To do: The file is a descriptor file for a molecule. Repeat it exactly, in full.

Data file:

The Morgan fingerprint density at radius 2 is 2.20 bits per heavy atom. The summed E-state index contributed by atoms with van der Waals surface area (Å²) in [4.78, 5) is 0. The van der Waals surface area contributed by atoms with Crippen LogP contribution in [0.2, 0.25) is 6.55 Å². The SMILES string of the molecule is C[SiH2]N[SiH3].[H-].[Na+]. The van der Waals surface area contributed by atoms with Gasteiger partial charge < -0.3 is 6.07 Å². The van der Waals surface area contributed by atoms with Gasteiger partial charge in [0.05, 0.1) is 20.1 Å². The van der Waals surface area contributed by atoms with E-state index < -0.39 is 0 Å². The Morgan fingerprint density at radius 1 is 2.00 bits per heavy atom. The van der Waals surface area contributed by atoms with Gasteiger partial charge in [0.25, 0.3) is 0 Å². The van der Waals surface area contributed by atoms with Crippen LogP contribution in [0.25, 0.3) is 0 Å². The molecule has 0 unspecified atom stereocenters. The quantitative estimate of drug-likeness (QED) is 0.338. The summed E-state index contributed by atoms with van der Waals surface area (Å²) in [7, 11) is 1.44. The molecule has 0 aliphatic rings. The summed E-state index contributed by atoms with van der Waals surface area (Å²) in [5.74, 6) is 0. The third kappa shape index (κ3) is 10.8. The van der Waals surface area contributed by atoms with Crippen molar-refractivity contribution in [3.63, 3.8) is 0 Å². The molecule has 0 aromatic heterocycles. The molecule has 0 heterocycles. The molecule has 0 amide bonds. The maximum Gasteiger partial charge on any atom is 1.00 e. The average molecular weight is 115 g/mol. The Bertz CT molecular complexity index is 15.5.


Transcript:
The Morgan fingerprint density at radius 2 is 2.20 bits per heavy atom. The summed E-state index contributed by atoms with van der Waals surface area (Å²) in [4.78, 5) is 0. The van der Waals surface area contributed by atoms with Crippen LogP contribution in [0.2, 0.25) is 6.55 Å². The SMILES string of the molecule is C[SiH2]N[SiH3].[H-].[Na+]. The van der Waals surface area contributed by atoms with Gasteiger partial charge < -0.3 is 6.07 Å². The van der Waals surface area contributed by atoms with Gasteiger partial charge in [0.05, 0.1) is 20.1 Å². The van der Waals surface area contributed by atoms with E-state index < -0.39 is 0 Å². The Morgan fingerprint density at radius 1 is 2.00 bits per heavy atom. The van der Waals surface area contributed by atoms with Gasteiger partial charge in [0.25, 0.3) is 0 Å². The van der Waals surface area contributed by atoms with Crippen LogP contribution in [0.25, 0.3) is 0 Å². The molecule has 0 unspecified atom stereocenters. The quantitative estimate of drug-likeness (QED) is 0.338. The summed E-state index contributed by atoms with van der Waals surface area (Å²) in [7, 11) is 1.44. The molecule has 0 aliphatic rings. The summed E-state index contributed by atoms with van der Waals surface area (Å²) in [5.74, 6) is 0. The third kappa shape index (κ3) is 10.8. The van der Waals surface area contributed by atoms with Crippen molar-refractivity contribution in [3.63, 3.8) is 0 Å². The molecule has 0 aromatic heterocycles. The molecule has 0 heterocycles. The molecule has 0 amide bonds. The maximum Gasteiger partial charge on any atom is 1.00 e. The average molecular weight is 115 g/mol. The Bertz CT molecular complexity index is 15.5.